This year we unfunded 55 vacant positions, which was the largest number of positions ever to be unfunded in a single County budget. In our new FY 2010-11 budget, we propose unfunding even more — an additional 70 positions. That’s an unprecedented total of 125 positions unfunded in the first two years of  this administration.

Apart from unfunding vacant positions, we also had 95 fewer “warm bodies” working for the County this spring than at the beginning of my administration because of our firm adherence to hiring restrictions and attrition to shrink the County workforce. Our restrictions in hiring and elimination of vacant funded positions over the past 17 months have allowed us to shrink the number of funded County positions nearly to the fiscal year 2005-2006 level.

Our proposed tax rates would also take us back to fiscal year 2005-2006.  We propose in this budget submittal to return to the property tax rates of fiscal year 2005-2006 for most categories, which will result in the County collecting slightly less in total property tax revenue next year as compared with this year. To protect our homeowners, we are proposing no increase in the homeowner tax rate. We also plan to keep the affordable rental tax rate the same to help maintain the stock of affordable housing for our residents.

We are also extending targeted tax relief and additional resources to the agricultural industries in our community. The hard truth is that if we stand by while our diversified agriculture sector struggles through this recession, we may lose our small farmers forever. We must support agricultural initiatives including the Kapulena agricultural park on 1,739 acres of County-owned land, which will become the largest agricultural park in the state when it is complete. It will help our residents to launch new initiatives in diversified agriculture and foster development of the grass-finished beef industry. The proposed agricultural tax plan will result in a reduction of more than 4 percent in the average per-parcel property tax on agricultural lands, which will benefit our farmers.

At the same time, we must develop and launch a series of initiatives to help restore our local economy to robust good health, and to lay the groundwork for future successes in the County of Hawai‘i. To that end, this budget incorporates financial incentives to encourage the airlines to fill the void left by the suspension of Japan Air Lines’ direct service from Narita to Kona. Airlift is essential to our small businesses, our hotels and our working families, and we intend to pursue restoration of direct flights with all of our partners in the visitor, tour and hotel industries. Our proposed tax plan for hotels and resorts will result in a reduction in the average tax per parcel, providing relief to the largest employers of our working families.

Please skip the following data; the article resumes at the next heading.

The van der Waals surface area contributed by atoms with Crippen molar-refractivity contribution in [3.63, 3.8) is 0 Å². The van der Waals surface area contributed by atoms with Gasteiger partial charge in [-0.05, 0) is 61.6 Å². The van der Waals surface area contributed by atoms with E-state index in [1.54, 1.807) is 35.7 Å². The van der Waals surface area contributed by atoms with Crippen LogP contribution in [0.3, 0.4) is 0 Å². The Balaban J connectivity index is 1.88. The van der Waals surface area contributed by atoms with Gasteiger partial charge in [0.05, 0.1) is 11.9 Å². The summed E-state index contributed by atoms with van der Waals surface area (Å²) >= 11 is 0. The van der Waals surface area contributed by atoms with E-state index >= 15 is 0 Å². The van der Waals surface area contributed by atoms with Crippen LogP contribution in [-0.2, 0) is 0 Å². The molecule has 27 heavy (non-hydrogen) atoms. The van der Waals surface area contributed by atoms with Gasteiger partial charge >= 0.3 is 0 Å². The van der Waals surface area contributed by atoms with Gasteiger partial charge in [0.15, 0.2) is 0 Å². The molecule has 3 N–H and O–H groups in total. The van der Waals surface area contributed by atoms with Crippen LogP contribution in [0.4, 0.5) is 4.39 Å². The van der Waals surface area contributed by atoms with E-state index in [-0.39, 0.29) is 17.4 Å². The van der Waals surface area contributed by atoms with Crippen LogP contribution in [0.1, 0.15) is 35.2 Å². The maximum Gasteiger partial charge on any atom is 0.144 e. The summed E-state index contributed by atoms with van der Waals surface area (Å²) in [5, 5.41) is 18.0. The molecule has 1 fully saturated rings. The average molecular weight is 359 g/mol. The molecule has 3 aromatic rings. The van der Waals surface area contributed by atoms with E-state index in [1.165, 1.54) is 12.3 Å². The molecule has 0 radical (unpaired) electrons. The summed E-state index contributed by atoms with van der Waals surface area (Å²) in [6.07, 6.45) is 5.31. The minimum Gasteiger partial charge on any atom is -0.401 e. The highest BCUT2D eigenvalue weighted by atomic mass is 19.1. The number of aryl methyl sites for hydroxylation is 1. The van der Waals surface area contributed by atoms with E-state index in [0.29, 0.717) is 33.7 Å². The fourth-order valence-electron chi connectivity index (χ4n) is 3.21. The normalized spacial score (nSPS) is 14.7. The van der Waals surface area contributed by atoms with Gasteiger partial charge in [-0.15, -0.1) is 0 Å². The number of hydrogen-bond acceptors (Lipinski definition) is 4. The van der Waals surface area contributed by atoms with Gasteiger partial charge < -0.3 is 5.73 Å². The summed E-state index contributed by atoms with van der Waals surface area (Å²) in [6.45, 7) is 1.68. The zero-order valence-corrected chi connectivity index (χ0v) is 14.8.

This budget was crafted to preserve public safety and other essential core services today, while positioning the County to navigate the new difficulties we know will confront us tomorrow. We have cut overtime, travel, police cadet scholarships and more.  We have eliminated most equipment purchases. We have also implemented furlough days for HGEA, UPW, exempt and appointed employees, and unfunded many positions. This budget represents a decrease in County spending on activities such as General Government, and increases the share of County resources devoted to core functions such as Public Safety, Highways and Streets, and Health, Education and Welfare.

We have honored our commitment to maintaining nutrition and other services for seniors, and have preserved programs for our children and youth. This budget continues the County’s free, island-wide bus service, and maintains County spending of $1.5 million per year in support of non-profit organizations that deliver social services. This continuing realignment in County spending is gradually shifting County resources to the essential services that are most important to our residents.

REAL PROPERTY TAX

Real property tax assessments have been certified at $25.5 billion. The values are 9.35 percent less, or $2.63 billion, than fiscal year 2009-2010 assessments and 13.51 percent or $3.99 billion less than FY 2008-09 assessments.  As stated in our March 1, 2010 submittal, the County is unable to maintain essential, core services with a $23 million reduction in revenues that would result from maintaining current real property tax rates.

We are proposing a modified version of the fiscal year 2005-2006 real property tax rates that would leave the homeowner and affordable rental tax rates intact. The average per parcel tax collection for agriculture, commercial, and hotel and resort classifications will be reduced to keep our small businesses strong. The proposed rates identified (Attachment 1) would result in real property tax revenue of $215,154,049, slightly below the collections budgeted for the current year.

VACANT POSITIONS

After unfunding 55 positions in the fiscal year 2009-2010 budget, we have continued to review funded vacant positions to determine those that can be safely unfunded or partially funded for the upcoming budget year without adversely impacting County operations and services to the public beyond an acceptable level.  This budget reflects the unfunding of 70 additional positions and partial funding of 43 more positions in fiscal year 2010-2011. Partial funding represents a reduction in the salary budget for a position that may be vacant for a portion of the year. The total value of the unfunded positions, adjusted for furloughs, amounts to $2,770,356.